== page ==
Monday, June 21, 2010

Faith and Order: careful critique

The recent inhibitory moves re Episcopal folk participating in some Communion committee/commission work have been explained in terms of 'Faith and Order.'

Mark Harris at Preludium, and member of TEC's Executive Council present when Kenneth Kearon met with the council a few days ago, has posted a thoughtful, careful critique of (what we could call) the Faith and Order explanation.

Is he right? I am going to ponder that!


spicksandspecks said...

Mark may well be right in his analysis of the Faith and Order movement, and also raises a valid point about the degree of unity required between representatives of the AC on Faith and Order bodies. However, I think these restrictions are appropriate and justified.

A couple of stories from the Diocese where I reside (Egypt and North Africa) may help to illustrate why. TEC I don't think realises the harmful impact of its actions on Anglican churches in other parts of the world. The Anglican church here had a dialogue with the Coptic Orthodox church, one of the apostolic churches founded in the 1st centuries. Once TEC consecrated Gene Robinson as bishop, they terminated that dialogue. To them, we're one church, and they don't dialogue with churches that consecrate homosexuals. We also had inter-faith discussions with Al Azhar, one of the leading Islamic institutions around the world. These were also suspended for a time after TEC's actions, and Bishop Mouneer had to re-frame the dialogue completely, involving the Archibishop of Canterbury himself. Notice that our diocese did nothing - all this resulted from TEC's actions.

If we can now say to those ecumenical and inter-fatih partners that TEC is not represented on our ecumenical and inter-faith bodies, we have a chance at getting them back on track.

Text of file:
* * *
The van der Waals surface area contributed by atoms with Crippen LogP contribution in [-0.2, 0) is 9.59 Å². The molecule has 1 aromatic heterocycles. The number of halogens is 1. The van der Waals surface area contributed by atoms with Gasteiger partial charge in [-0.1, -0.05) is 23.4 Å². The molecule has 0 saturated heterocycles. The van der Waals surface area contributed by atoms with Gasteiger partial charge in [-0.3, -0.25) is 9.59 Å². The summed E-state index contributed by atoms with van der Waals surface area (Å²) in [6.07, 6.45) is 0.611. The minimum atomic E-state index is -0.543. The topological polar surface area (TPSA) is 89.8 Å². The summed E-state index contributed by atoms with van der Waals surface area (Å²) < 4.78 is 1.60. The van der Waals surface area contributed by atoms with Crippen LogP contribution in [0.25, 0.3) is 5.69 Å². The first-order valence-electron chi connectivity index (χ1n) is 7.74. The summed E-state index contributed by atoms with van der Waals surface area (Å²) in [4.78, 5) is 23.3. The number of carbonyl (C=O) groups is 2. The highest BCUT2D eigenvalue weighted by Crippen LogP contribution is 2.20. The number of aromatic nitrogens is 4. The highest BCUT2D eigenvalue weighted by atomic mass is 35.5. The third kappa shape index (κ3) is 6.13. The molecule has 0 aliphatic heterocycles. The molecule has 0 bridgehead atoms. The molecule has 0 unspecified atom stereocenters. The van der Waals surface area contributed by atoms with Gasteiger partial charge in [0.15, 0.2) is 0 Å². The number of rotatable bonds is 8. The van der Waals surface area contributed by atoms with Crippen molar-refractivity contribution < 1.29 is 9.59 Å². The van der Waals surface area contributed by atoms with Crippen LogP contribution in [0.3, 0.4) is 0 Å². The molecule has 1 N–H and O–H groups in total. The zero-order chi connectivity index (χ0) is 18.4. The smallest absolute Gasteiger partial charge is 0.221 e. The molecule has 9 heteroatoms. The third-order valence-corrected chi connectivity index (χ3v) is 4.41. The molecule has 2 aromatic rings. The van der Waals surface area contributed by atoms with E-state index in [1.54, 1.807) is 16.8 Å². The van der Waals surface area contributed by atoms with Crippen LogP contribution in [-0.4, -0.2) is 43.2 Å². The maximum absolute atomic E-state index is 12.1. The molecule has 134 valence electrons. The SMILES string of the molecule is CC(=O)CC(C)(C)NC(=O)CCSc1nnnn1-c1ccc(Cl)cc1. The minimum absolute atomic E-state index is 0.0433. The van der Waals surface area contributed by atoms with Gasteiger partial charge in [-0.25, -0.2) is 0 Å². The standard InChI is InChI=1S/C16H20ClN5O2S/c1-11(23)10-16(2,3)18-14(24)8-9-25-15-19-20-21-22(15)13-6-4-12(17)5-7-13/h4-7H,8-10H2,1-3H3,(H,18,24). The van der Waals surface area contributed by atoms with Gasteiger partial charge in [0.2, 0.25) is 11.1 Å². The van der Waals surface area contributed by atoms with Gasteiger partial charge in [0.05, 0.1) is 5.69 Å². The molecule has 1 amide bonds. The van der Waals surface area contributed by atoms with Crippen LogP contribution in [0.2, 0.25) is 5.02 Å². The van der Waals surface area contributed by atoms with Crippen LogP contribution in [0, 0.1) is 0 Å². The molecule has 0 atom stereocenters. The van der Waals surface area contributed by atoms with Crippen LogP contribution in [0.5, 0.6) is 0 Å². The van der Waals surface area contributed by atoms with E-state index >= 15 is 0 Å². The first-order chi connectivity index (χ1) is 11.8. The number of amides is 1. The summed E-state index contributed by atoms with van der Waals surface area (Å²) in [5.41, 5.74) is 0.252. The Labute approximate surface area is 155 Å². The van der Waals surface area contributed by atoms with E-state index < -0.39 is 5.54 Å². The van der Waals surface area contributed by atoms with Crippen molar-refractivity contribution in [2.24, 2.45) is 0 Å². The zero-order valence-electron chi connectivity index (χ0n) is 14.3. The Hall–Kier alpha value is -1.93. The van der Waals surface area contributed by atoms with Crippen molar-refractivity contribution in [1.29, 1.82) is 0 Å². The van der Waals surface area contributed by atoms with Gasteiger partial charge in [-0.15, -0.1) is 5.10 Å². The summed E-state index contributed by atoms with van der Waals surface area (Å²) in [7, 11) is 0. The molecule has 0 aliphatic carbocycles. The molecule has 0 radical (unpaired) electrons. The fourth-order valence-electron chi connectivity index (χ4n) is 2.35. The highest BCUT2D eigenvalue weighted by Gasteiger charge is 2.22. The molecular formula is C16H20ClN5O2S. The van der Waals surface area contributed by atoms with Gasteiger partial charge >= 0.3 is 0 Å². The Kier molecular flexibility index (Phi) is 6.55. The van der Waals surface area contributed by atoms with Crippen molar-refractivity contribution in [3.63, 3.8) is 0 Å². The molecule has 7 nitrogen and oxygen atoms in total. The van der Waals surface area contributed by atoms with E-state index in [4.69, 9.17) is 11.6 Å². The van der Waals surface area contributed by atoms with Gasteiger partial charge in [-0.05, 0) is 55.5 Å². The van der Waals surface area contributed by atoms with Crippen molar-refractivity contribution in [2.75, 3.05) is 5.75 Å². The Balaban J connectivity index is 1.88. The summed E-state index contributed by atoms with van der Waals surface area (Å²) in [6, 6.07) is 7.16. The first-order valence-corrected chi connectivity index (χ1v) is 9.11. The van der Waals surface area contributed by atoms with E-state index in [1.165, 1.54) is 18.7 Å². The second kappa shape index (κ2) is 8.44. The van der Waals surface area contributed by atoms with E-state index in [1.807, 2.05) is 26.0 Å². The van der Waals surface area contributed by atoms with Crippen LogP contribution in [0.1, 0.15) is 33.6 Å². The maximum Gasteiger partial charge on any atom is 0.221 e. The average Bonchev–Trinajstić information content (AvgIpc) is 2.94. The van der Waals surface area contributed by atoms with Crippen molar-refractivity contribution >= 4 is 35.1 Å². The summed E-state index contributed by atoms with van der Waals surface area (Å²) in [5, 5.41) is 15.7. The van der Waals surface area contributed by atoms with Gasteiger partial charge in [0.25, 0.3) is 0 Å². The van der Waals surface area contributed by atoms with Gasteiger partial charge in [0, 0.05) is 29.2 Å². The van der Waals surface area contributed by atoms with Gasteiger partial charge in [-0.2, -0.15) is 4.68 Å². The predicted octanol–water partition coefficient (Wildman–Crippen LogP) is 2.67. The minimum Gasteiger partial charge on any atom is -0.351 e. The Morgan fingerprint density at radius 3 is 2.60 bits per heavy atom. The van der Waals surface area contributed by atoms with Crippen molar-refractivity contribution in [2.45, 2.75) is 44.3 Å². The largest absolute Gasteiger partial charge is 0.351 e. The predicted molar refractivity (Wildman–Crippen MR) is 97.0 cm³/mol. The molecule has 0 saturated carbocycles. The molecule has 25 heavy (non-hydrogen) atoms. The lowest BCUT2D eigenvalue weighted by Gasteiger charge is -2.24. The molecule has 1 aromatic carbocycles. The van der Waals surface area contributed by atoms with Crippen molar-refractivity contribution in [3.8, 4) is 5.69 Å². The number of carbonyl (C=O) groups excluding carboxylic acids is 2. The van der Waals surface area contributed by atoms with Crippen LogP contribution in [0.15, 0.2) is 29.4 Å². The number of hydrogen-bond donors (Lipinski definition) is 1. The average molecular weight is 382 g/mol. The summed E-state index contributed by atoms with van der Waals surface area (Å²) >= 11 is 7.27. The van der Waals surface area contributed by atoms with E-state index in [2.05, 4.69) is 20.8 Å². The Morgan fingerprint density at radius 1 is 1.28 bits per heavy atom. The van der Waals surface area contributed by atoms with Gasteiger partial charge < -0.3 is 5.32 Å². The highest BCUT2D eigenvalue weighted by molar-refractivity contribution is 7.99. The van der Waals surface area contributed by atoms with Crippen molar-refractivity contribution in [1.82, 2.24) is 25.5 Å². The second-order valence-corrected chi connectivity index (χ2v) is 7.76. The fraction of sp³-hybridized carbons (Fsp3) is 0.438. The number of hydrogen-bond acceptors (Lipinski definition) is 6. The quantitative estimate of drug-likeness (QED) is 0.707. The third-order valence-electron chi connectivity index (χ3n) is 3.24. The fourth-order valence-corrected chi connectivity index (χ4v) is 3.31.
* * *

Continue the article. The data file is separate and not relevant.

Best wishes,
Andrew Reid

Peter Carrell said...

That is very helpful, Andrew, because it underlines that there is a problem which need resolving with action.

Anonymous said...

"getting them back on track" to what exactly?

"To Copts all Anglicans are one church" - so the dialogue clearly hadn't been going very long, or it already wasn't progressing well if the basic idea of a communion had not yet been communicated. They do dialogue with churches that consecrate women, but not homosexuals?

In what way was the dialogue with Islam "reframed" specifically? Has union with Islam been put off some months now has it? Has the recent agreement between Islam and the Vatican about artificial contraception been part of the Anglican-Islamic dialogue, and should Episcopalians take this into account in our own approach to family planning?


Pfalz prophet said...

Alison poses some important questions. For me, one of the more critical questions regards the relationship between doctrine and polity. Must the AC agree on doctrine? Does the doctrine have to include an understanding of human sexuality? If so, when did this requirement appear, and who made it a requirement? Does the entire AC agree that human sexuality is a subject to include in our doctrine?

I don't wish to accuse the Coptics of using +Robinson's consecration as an excuse to opt out of dialogue, but rather to use it as an opportunity to discuss human sexuality and how our cultures see it and understand it. Nothing is gained by terminating dialogue.

spicksandspecks said...

Hi there,
Just to respond to Alison's questions, adding that I was not a participant in either dialogues, but heard about it from the Bishop and another local Anglican priest.
My understanding of the Coptic Orthodox - Anglican dialogue is that because the local Anglican diocese does not ordain women to any order of ministry, the Copts could engage in dialogue with us. However, the consecration of Gene Robinson was so far "beyond the pale" they decided to terminate the dialogue, even if the local diocese did not support it. Interestingly, a Coptic representative attended the Global South Singapore meeting to judge if they could re-start the dialgoue with that group.
With the Al Azhar dialogue, my understanding was that the dialogue had to be re-framed as an Anglican Communion - Al Azhar dialogue rather than a Diocese of Egypt & North Africa - Al Azhar dialogue, hence the involvement of the ABC. I believe the reason was that by "going to the top", they could get a "communion response" to their concerns, especially about homosexuality, but also address more global Christian/Muslim issues. I'm not aware whether contraception was discussed or not in the dialogue.
My point was that TEC's actions damaged these initiatives, and that by removing TEC from inter-faith and ecumenical bodies, the diocese (and other dioceses) can now say to these groups that TEC does not speak for the Anglican Communion on these matters. This may or may not be suficient for them to begin talking with us again.
There is some brief information about ecumenical and inter-faith initiatives at
Andrew Reid